Dirty Carburetor on a Leaf Blower

The carburetor regulates the amount of fuel that is mixed with air to create a combustion in the cylinder. Old fuel will gum up and clog the carburetor so it no longer functions properly.

Solution: If you are a little mechanical you should be able to handle cleaning your carburetor. Clean the carburetor by taking it apart and using carburetor cleaner to clean it. If the carburetor does not function after being cleaned, you may need to rebuild it or replace it with a new carburetor.

Bad Recoil Starter on a Leaf Blower

A leaf blower uses a recoil to start the engine. A bad pulley; loose or missing spring; or broken clips can keep your recoil from working.

Solution: You can attempt to replace the spring and restring the recoil. If it does not work because other components in your recoil are damaged, such as the clips or the pulley, you are better off just replacing the recoil assembly.

Bad Spark Arrestor in a Leaf Blower

You will find a spark arrestor in your leaf blower that can prevent it from starting. The spark arrestor is a small screen that can get plugged with soot.

Solution: Disconnect the spark plug boot. Remove the engine cover and engine exhaust cover. Remove the spark arrestor and clean it with a wire brush to remove the soot. If you are unable to clean it sufficiently or it is broke or has a hole in it, replace it with a new spark arrestor.

Another alternative to use to clean a spark arrestor is with a torch. Hold the screen away from you using a pair of pliers. Protect your hands and eyes.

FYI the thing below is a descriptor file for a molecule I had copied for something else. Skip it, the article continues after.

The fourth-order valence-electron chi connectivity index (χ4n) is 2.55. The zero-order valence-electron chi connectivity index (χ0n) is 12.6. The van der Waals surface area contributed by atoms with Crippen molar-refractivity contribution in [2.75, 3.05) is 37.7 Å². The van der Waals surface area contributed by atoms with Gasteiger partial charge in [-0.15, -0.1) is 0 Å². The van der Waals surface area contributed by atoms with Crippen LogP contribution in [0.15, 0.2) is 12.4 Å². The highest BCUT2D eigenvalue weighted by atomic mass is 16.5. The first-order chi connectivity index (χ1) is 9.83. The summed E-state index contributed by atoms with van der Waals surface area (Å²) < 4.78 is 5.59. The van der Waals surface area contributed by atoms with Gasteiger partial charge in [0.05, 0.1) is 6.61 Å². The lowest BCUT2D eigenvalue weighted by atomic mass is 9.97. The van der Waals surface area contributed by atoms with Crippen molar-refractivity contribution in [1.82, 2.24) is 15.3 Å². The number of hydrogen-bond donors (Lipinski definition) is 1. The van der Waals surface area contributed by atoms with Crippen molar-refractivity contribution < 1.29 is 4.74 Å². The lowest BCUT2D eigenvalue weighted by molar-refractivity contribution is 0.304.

Use the torch to burn off the buildup on the screen. Wait for the screen to cool. Reinstall the screen and reattach the exhaust and engine covers. Reconnect the spark plug boot.

Flooded Leaf Blower

I have had customers bring their leaf blower to the repair shop because they can’t get it started. Many times it’s due to a flooded engine which isn’t too serious.

The engine can become flooded when the choke is in the closed position and the starter rope was pulled many times allowing too much gas to the carburetor.

It can also happen with the switch off and the starter rope is pulled multiple times or when the primer bulb is pushed too many times.

Solution: Use the following procedure to “unflood” your leaf blower so the engine gets the correct fuel to air ratio required to start and run.

How to Fix a Flooded Engine on a Leaf Blower

  • Turn the switch on to the run position.
  • Move choke lever to the run position.
  • Press the throttle trigger while pulling the starter rope over and over. This can take anywhere between 5 and 15 pulls before it starts. Your leaf blower engine will sputter first. Continue to pull a few more times and it should start.